REST API Best Practices and Design Principles

This document outlines Stackla’s best practices for using its REST API and serves as a high-level guide on how third-party integrations should be designed.

Design for security

Keep your API tokens secure and private

Your key or token is what is used to authenticate requests from your application to the Stackla REST API.

Stackla will validate the token each time a request is made and determine whether it is authorised and return the appropriate result.

As such it is vitally important that these tokens are kept secure and private at all times. Anyone with access to your token will have full control of your Stack via the REST API.

Only communicate via your secure back-end

Front-end API integrations such as Javascript and mobile applications by their nature are difficult to secure, especially Javascript as the code is fully available to every user.

To use the API in a front-end application, it must store and communicate your private token. Through this storage and communication process the token will be exposed to users of the application, potentially leading to unauthorised API requests by malicious parties.

Front-end integrations can also quickly exceed your API rate limit, as you often have little control over how many users you have or how many requests they make.

Stackla Developer Portal Guides section provides some direction as to how clients should consider approaching secure integrations utilising widgets and the Javascript API, for everything else ensure you only communicate securely using your back-end technology.

Authenticate using OAuth2

Clients who took advantage of Stackla’s REST API prior to October 2015 may have an API Key parameter generated for the purposes of authenticating calls made to the relevant endpoints by their third party applications.

This key is currently in the process of being phased out by Stackla and thus all new integrations should leverage an API token generated by the authorisation protocol OAuth2.

Generation of the client token can be done either in the Admin Portal by configuring the Stackla API Plugin (as each admin, individually) or by implementing the authorisation protocol of the Stackla API application yourself.

Design for speed

Cache your API results

The Stackla REST API is calibrated for returning fresh, raw data and therefore enforces a default rate limit of 450 requests per 15 minute window.

Clients who are looking to utilise API results for public integrations should cache data in their back-end to allow appropriate scale to distribute data to many users rather than making requests on a per-visit basis.

A guide for how to Cache REST API results for optimisation is available under the Guides section.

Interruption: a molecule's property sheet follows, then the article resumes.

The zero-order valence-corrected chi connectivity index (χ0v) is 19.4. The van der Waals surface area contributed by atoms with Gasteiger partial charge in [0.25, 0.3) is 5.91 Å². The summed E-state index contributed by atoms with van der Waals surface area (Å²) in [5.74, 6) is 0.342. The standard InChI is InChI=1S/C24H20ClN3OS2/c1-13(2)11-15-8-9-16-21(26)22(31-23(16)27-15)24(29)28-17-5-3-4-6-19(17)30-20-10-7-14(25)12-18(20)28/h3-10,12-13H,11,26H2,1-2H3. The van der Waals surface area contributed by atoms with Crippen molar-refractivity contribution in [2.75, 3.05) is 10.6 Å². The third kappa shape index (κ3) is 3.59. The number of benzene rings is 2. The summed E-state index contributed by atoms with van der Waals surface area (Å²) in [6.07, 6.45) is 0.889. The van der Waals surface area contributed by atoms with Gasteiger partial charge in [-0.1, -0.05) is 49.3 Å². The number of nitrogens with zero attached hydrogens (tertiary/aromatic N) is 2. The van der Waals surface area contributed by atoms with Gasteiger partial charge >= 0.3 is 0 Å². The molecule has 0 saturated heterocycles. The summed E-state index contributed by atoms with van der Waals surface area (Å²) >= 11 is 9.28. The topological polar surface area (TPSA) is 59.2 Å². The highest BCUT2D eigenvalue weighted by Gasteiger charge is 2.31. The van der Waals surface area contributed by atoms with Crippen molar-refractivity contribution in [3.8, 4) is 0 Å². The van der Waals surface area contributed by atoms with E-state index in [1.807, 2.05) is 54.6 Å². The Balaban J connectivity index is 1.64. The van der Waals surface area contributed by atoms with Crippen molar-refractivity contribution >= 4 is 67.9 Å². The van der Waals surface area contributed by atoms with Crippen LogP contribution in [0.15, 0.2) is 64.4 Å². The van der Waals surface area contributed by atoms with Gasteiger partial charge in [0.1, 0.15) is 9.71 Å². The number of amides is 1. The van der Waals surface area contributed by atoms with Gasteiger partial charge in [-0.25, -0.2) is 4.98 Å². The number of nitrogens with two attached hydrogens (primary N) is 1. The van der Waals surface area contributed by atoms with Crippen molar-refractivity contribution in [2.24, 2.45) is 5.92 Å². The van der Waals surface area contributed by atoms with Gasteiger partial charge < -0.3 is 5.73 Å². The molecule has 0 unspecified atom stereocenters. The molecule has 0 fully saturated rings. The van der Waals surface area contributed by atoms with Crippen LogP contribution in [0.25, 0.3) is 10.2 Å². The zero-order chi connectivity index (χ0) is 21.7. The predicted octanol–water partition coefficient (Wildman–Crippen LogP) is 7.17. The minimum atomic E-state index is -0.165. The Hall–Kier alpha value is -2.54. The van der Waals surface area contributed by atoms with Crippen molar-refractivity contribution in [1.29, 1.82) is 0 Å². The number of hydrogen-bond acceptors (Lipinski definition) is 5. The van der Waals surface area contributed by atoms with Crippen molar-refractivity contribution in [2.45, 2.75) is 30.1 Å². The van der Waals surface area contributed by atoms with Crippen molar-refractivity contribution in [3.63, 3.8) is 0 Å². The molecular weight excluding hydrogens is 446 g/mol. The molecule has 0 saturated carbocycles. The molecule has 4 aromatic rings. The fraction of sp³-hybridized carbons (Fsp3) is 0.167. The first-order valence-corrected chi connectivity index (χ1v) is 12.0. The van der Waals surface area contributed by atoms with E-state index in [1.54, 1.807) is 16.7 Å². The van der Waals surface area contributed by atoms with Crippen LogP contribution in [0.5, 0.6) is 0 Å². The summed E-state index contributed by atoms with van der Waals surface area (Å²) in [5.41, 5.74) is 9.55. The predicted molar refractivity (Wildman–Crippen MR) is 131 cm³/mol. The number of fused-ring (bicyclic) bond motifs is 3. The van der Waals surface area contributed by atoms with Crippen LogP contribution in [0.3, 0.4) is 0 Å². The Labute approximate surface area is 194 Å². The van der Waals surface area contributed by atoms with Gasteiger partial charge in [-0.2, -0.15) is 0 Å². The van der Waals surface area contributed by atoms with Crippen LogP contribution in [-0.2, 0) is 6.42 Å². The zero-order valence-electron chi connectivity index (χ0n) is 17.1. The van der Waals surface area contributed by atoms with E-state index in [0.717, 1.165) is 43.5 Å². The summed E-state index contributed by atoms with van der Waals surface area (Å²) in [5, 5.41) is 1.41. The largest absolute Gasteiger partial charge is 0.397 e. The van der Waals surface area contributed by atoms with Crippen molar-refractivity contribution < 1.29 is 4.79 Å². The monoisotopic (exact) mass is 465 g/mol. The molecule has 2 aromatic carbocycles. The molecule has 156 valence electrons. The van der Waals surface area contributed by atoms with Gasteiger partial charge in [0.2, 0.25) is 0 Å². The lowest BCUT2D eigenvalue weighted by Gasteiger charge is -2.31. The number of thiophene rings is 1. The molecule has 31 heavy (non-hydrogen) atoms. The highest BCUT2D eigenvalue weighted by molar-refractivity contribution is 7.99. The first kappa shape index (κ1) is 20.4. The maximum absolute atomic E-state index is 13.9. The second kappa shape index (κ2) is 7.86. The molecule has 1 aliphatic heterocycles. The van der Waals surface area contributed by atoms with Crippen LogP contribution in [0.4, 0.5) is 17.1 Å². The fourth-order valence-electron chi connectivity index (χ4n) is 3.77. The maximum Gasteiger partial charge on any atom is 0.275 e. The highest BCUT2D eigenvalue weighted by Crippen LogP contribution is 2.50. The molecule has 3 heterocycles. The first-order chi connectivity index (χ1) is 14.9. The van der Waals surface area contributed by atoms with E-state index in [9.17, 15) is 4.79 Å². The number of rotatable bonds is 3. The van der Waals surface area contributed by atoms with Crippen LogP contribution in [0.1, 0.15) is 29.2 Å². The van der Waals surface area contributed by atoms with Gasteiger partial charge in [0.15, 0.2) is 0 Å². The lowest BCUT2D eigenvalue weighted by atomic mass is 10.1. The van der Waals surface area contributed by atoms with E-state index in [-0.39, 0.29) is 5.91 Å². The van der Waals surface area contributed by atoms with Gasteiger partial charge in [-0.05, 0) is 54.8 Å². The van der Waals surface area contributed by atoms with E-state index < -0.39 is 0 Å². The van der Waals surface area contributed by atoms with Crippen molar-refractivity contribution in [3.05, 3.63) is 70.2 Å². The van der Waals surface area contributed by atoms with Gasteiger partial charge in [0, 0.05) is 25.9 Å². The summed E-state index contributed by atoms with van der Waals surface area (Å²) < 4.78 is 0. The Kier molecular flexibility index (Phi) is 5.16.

Only cache what you need

By default, when you request a tile via Stackla’s REST API you get a document containing a lot of verbose details, most of which are rarely needed outside servicing a content management system.

If you’re building an integration for display purposes, be specific around the information you require for the display and optimize your storage by discarding data you don’t need. Keeping the cached Stackla data lean can greatly speed up the storage, processing and delivery requirements on your end, this will lead to a better user experience on your front-end application.

Design for fault tolerance

Catch and handle response codes

Pay attention to the response codes your requests generate. Catching, correctly interpreting and handling responses returned by the Stackla REST API is important.

We expose API errors in two ways: standard HTTP response codes and human-readable messages in JSON format. Codes returned by the REST API can be found in the section titled Status and Error Codes. Ensure you handle unexpected errors (server connectivity, communication issues or statuses in the 5xx range) which could potentially cause problems with your integration, not doing so could have many knock-on affects.

Build resilient integrations

Any issue occurring with a third-party (an API or otherwise) should cause minimal knock-on issues to your website, application or users. It is the nature of technology that things will sometimes fail, it’s best to be prepared.

The scaling, delivery speed, back-end up-times and Service-level agreement (SLA) requirements should all be considered when designing a system powering a website or mobile app. Each application is unique to the business requirements its fulfilling, but the impact of the reliance on a third-party services like Stackla’s REST API should be analysed and accounted for when you’re designing your integration.

Third-party reliance should be avoided and anything outside the purview and control of your development team should be loosely coupled from your core system. Ensure that any third-party slow down or content delivery issues have minimal impact on your system. Protect yourself by designing for speed and stability; decouple points of failure and, utilize internally managed systems to store and deliver data to your front-end.

Design for integrity

Avoid abuse from your application

To maintain a consistent and reliable experience for all our users Stackla’s API is constantly monitored for suspicious, spammy or abusive behaviour.

Not correctly observing your account’s rate limit, deliberately making recurring failed requests or exposing your API tokens to unauthorised parties maybe lead to additional throttling, access termination or legal action by Stackla.

Follow the terms of use

Finally, the Terms of Use define how to most prudently use the services and avoid being blocked.